An inaccurate watch is like a car without the engine. From the need to be reliable, as old as the first timepiece, comes an even more emblematic and articulated one: to certify this same precision.
Over the years, research has led to ever higher accuracy standards, which go to deepening different aspects, from movement alone to the complete production chain. Today, scrolling through a catalogue or talking with enthusiasts, it is easy to hear about certifications, some more classic and historical, others newer and more in-depth.
To make our way through these certificates, we decided to explain to you how they are born and what are the most common ones.
Let’s start with the most famous certification: the Chronometric Certificate from the Contrôle Officiel Suisse des Chronomètres
This institution, known to most as COSC, has been responsible since 1973 for issuing a timekeeping certificate to movements that pass a certain set of checks.
For the uninitiated, the name of Chronometer is in itself synonymous with precision in watchmaking. Only watches that are recognized as such by institutions like the one mentioned above can use this attribute.
Originally chronometers were mainly dedicated to the navy and observatories, where higher reliability was required. To date, certification is much less dominant than in the past, but it still is a source of pride.
In Geneva, Bienne and Le Locle Contrôle‘s facilities , only movements sent by the various manufacturers are tested. The institute requires calibers to be equipped with a continuous second hand and a white dial with seconds indexes, in order to check whether the daily difference is between -3 and +6 seconds per day. In addition to the certificate you can also request the march bulletin of the 15 days of testing at various temperatures, which shows the trend of accuracy and deviations over time.
Among maisons that require services from COSC every year, Rolex, Omega and Breitling stand out, with 800, 400 and 150 thousand certified movements respectively.
In 1897, the Besançon Observatory decided to stamp a viper’s head on the movements it certified as appropriate for its business. Since then, the Tête de Vipère has become a symbol of pride in history, becoming the only French institution to issue this type of certificate.
After years of oblivion, it has recently been rediscovered and adopted by brands such as Tag Heuer and Kari Voutilainen. It represents a more detailed certification than the COSC, but very similar in terms of parameters.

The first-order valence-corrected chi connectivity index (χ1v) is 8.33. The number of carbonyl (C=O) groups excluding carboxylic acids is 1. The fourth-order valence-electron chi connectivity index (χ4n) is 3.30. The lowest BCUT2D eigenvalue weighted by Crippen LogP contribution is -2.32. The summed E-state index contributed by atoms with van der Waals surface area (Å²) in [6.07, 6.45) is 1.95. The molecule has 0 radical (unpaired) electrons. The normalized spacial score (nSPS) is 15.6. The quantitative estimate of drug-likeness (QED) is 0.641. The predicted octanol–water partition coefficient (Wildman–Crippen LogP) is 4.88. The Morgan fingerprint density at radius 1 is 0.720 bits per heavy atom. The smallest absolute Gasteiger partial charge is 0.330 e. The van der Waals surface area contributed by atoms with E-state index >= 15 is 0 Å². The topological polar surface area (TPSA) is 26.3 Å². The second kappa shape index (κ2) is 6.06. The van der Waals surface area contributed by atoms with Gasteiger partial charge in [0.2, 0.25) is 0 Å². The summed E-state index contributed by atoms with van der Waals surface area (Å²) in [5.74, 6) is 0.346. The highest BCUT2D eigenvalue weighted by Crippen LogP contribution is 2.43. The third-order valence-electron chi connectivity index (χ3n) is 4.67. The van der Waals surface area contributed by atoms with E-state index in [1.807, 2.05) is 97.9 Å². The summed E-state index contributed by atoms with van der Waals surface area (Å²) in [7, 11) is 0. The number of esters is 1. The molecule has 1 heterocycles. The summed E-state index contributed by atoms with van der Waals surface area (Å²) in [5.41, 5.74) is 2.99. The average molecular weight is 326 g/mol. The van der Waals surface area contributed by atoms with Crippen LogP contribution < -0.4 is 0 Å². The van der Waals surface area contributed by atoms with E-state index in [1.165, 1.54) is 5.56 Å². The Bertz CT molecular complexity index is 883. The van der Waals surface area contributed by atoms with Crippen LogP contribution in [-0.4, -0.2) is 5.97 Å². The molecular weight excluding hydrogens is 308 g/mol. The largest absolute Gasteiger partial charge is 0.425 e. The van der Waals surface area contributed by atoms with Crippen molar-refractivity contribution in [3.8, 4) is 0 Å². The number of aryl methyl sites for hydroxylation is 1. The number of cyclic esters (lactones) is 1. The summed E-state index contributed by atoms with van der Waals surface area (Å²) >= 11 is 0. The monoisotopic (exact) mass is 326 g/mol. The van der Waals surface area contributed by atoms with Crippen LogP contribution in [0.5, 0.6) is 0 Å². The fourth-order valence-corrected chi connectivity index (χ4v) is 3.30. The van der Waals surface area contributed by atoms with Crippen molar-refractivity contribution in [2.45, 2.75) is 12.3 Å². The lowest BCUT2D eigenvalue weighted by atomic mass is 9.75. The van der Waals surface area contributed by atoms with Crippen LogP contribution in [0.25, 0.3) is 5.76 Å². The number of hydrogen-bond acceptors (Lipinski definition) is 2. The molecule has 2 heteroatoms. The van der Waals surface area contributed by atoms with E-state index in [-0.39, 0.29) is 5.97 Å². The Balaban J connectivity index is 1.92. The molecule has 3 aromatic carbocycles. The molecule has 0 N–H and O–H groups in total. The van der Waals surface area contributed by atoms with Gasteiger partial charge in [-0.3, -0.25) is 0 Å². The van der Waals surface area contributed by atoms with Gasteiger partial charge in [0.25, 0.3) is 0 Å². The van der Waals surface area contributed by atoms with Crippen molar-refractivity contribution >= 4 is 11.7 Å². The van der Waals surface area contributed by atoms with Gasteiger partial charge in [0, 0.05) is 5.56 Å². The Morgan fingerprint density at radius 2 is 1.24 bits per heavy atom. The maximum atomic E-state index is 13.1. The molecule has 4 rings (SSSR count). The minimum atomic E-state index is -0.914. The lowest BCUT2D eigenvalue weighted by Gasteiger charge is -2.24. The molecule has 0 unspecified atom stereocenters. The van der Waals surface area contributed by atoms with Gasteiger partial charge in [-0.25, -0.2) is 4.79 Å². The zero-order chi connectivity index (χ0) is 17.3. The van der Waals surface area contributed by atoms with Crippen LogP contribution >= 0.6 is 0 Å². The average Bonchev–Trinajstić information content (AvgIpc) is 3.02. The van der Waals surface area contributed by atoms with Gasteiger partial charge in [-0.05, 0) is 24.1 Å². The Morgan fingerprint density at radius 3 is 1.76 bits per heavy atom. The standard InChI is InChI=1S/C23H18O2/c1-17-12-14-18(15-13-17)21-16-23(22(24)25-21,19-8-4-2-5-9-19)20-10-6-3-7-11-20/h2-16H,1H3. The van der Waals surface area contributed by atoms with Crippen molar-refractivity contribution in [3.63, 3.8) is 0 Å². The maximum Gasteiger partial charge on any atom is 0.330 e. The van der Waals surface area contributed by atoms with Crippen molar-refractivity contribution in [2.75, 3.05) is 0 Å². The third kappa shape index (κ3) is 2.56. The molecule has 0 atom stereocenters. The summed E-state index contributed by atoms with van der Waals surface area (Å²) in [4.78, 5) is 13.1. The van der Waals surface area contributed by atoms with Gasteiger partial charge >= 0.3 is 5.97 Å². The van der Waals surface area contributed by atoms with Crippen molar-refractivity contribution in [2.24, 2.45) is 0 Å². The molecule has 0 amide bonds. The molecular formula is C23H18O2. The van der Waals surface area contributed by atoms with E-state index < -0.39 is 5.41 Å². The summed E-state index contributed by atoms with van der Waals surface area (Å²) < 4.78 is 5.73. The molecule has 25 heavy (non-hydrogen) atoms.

Probably the oldest certification in history, it symbolizes the excellence of Helvetic watchmaking. Born in Geneva at the end of the 1800s, “promoted” only 5 maisons in 130 years of history. We are talking about Patek Philippe, Cartier, Vacheron Constantin, Chopard and Roger Dubuis.
Unlike COSC certification, the Seal considers the watch as a whole, subjecting it to the judgment of tests and a committee. Originally managed by the Geneva’s ” École d’Horlogerie”, is now entrusted to Timelab, an independent laboratory, which is responsible for keeping alive the tradition of the Seal.
During the evaluation, every detail is taken into account before placing the “coat of arms” on the movement: from finishes to cases, from assembly to decorations…
Even carried out tests are no longer the same as before. In addition to the accuracy, the water resistance, the power reserve and of course the origin of the watch is checked.
With its characteristic symbolism, the Seal stands as a certificate of the most sublime Swiss watchmaking, safeguarding the attention to finishes and overall quality.
When accurate tests and juries are too much, it’s best to do things your own way.
Patek Philippe fully embodies this policy, from the boutiques directly owned by the brand, to the entire production chain. The Genevan house understood that “homemade” is better.
In 2009 Thierry Stern’s brand abandoned the Geneva Seal and established its own, which provides a quality guarantee on all components of the watch. If it sounds like a repetition, it is good to point out that we are no longer talking about movements, cases and dials, but also about straps, hands and pushers, etc.
Although in the eyes of many it may seem that the brand is “signing itself its check”, the seal seems not to have aroused great suspicion.
Behind this move there is not a fear of failing the tests or not being up to the Seal. The truth is the will to put itself on another level compared to all the others. A level so high that it needs its own quality certificate, almost defiantly.
If you are wondering what the public’s reactions are, given the huge row outside Patek’s boutiques, it seems that there is no great doubt.
In these years of rediscovering the watch as a luxury object after the bustle of quartz, it has become important to enshrine the quality and care of Swiss Made compared to the rest of the world, even with measures like these.
Although in 2019 the vast majority of watches on the market are precise enough for our daily life, certifications represent in a certain way a link with the history and evolution of an industry that, day after day, works to create better and more advanced products.
Translated by Lorenzo Spolaor (@lorenzospolaor)